“Prepare to be seduced,” says CBS about the show, which right now is built around sex scandal in the Charleston Police Department involving group sex on top of a patrol car that was videotaped.

As the actor who plays the defense attorney says, “We’re showing the other side of the South, the side that’s not as genteel.”

But it’s only a TV show. Like “Dallas.”

 

Charleston’s 5 million tourists are 1% black

Posted on June 24, 2014 by in Heritage

Tourist carriageThe city’s two recent tourism management forums aired numerous concerns by residents that lax enforcement of regulations combined with swelling numbers of visitors have produced a dangerous “tipping point.” But two nights of testimony didn’t produce one comment about the racial imbalance of visitors — 98% white and only 1% black.

Unexplained at the forums was why Charleston’s tourist industry is so completely built around white visitors. Most tourists come from areas of the country with large black populations — the metro regions of Washington, DC, New York City and Chicago as well as Charlotte, Greenville, Cleveland, Raleigh, Richmond and Baltimore.

A survey of tourists by the College of Charleston’s Tourist Research Analysis Office found that history is the chief reason cited by tourists for why they chose Charleston as their destination. “Heritage tours” — principally in the horse-drawn carriage trips through the Old and Historic District — are rich in history. But most of the history is built around the homes and lives of the white aristocracy of  Charleston’s “golden age” from 1720 to 1820. Submerged in the narrative is how the golden age was maintained — through a comprehensive system of bondage in which blacks were sold, bought, “gifted” from master and mistress to son and daughter and keptTag slaves in Charleston were required to wear under rigid control. The 58-clause state Slave Act managed every moment of behavior, including the requirement that slaves wear an identification pin (image at right) when they went outside.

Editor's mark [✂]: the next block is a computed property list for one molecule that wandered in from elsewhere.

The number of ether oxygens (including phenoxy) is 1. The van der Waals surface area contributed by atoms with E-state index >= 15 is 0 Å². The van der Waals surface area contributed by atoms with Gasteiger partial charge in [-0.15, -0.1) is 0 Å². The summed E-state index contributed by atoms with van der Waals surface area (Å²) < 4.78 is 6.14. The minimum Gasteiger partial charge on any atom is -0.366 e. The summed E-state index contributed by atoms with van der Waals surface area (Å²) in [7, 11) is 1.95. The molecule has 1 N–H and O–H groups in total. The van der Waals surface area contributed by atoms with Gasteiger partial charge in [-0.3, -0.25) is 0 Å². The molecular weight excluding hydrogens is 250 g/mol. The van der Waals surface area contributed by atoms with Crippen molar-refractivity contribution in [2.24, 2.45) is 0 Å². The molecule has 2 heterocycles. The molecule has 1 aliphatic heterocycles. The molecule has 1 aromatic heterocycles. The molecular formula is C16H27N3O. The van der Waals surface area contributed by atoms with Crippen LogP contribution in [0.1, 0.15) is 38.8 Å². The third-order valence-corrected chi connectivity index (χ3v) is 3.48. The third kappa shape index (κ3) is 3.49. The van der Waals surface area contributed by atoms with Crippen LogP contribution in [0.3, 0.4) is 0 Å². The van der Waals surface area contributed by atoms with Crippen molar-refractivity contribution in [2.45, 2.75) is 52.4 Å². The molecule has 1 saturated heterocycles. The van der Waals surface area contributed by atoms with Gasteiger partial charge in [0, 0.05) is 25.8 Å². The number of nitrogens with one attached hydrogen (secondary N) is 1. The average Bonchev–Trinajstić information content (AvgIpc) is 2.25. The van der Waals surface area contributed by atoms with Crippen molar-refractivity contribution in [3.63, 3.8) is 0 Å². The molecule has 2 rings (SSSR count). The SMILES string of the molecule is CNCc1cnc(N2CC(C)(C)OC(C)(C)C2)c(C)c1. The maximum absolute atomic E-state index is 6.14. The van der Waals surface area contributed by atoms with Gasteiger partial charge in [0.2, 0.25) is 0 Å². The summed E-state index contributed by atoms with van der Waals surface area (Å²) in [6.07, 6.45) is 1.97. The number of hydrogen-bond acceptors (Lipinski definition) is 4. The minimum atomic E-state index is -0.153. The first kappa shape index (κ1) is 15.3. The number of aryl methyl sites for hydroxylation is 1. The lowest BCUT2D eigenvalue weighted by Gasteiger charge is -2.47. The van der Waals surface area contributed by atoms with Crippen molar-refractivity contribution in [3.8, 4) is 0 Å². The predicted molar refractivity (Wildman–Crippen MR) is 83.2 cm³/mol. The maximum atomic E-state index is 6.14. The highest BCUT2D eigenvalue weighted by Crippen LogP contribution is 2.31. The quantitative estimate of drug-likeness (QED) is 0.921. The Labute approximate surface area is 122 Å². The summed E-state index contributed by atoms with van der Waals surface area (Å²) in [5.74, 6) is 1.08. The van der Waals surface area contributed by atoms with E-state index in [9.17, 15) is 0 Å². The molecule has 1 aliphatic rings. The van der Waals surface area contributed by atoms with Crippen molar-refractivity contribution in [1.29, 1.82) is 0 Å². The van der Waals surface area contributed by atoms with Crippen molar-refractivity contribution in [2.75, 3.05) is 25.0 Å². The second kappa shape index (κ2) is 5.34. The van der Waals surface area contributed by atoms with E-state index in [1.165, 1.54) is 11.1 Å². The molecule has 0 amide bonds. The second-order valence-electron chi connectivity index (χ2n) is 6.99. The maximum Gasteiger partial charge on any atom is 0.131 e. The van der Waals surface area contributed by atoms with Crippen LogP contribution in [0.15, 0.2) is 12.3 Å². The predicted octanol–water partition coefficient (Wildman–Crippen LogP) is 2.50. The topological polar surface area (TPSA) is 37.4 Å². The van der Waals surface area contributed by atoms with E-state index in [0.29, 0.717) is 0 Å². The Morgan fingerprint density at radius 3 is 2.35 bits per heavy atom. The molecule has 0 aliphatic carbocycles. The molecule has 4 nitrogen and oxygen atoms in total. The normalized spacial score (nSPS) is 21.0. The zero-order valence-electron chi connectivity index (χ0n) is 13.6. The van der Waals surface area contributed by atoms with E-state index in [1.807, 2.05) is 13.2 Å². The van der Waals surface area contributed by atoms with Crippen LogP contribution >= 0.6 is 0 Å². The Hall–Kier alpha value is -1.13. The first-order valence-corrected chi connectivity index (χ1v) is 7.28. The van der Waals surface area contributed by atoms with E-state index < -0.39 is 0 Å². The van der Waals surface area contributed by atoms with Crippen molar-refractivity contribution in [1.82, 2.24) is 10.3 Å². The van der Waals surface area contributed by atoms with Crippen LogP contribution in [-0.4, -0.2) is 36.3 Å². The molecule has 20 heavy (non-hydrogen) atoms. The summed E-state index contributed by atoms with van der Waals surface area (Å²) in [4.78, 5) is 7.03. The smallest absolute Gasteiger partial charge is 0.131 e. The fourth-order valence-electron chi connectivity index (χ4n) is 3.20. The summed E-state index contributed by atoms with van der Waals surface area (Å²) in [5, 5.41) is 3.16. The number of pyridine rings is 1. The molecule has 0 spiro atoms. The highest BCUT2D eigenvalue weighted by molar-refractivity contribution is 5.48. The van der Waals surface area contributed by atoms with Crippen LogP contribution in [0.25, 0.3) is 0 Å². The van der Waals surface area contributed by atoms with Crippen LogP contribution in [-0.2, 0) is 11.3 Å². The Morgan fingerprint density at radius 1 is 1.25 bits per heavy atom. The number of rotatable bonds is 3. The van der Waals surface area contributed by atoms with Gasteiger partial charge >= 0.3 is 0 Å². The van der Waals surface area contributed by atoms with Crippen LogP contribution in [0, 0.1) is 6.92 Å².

How slavery exempted owners from the simplest acts of physical labor, such as opening a french door to admit a breeze from the verandah, is detailed in books on local library shelves but seldom woven in the tour spiels. One such account is from the 1912 book “Charleston: The Place and the People,” by Harriott Horry (Rutledge) Ravenel, a descendant of the Pinckneys who was born in 1832 and whose surnames illustrate the intermarriage among the aristocracy. The book describes how many slaves were required by the “average Charleston household of the wealthy class,” which included a good number of households in the lower peninsula:

“[It] usually had a housekeeper, and her assistant, a mauma, and as many nursery maids as there were children in the house. Each lady had her maid….If the cook was a woman, she had a girl in training and a boy scullion to help her; and there were as many laundresses as the size of the family required. There was a butler and one or more footmen. A gentleman usually had a body servant, and the coachman had under him as many grooms and stable boys as the horses kept demanded.”